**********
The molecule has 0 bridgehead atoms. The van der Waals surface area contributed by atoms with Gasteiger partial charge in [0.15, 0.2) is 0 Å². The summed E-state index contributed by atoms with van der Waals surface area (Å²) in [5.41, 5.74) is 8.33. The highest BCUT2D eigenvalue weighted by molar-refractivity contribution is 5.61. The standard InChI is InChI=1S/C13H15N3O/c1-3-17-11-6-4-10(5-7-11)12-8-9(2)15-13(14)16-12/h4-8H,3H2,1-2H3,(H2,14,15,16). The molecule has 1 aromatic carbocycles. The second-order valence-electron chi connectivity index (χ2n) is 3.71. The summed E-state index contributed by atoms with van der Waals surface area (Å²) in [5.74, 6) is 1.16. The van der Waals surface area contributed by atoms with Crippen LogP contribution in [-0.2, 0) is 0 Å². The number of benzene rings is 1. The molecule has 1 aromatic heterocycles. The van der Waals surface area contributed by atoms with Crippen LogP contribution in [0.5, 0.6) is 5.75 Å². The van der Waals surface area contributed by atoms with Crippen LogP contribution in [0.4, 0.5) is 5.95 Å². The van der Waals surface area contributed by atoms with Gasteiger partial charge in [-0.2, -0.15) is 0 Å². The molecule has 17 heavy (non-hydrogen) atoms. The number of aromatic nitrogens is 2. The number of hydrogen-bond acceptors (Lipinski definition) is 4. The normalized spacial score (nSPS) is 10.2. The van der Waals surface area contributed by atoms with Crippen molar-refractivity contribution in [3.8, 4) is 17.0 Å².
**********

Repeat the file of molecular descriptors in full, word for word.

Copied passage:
The molecule has 0 bridgehead atoms. The van der Waals surface area contributed by atoms with Gasteiger partial charge in [0.15, 0.2) is 0 Å². The summed E-state index contributed by atoms with van der Waals surface area (Å²) in [5.41, 5.74) is 8.33. The highest BCUT2D eigenvalue weighted by molar-refractivity contribution is 5.61. The standard InChI is InChI=1S/C13H15N3O/c1-3-17-11-6-4-10(5-7-11)12-8-9(2)15-13(14)16-12/h4-8H,3H2,1-2H3,(H2,14,15,16). The molecule has 1 aromatic carbocycles. The second-order valence-electron chi connectivity index (χ2n) is 3.71. The summed E-state index contributed by atoms with van der Waals surface area (Å²) in [5.74, 6) is 1.16. The van der Waals surface area contributed by atoms with Crippen LogP contribution in [-0.2, 0) is 0 Å². The number of benzene rings is 1. The molecule has 1 aromatic heterocycles. The van der Waals surface area contributed by atoms with Crippen LogP contribution in [0.5, 0.6) is 5.75 Å². The van der Waals surface area contributed by atoms with Crippen LogP contribution in [0.4, 0.5) is 5.95 Å². The van der Waals surface area contributed by atoms with Gasteiger partial charge in [-0.2, -0.15) is 0 Å². The molecule has 17 heavy (non-hydrogen) atoms. The number of aromatic nitrogens is 2. The number of hydrogen-bond acceptors (Lipinski definition) is 4. The normalized spacial score (nSPS) is 10.2. The van der Waals surface area contributed by atoms with Crippen molar-refractivity contribution in [3.8, 4) is 17.0 Å².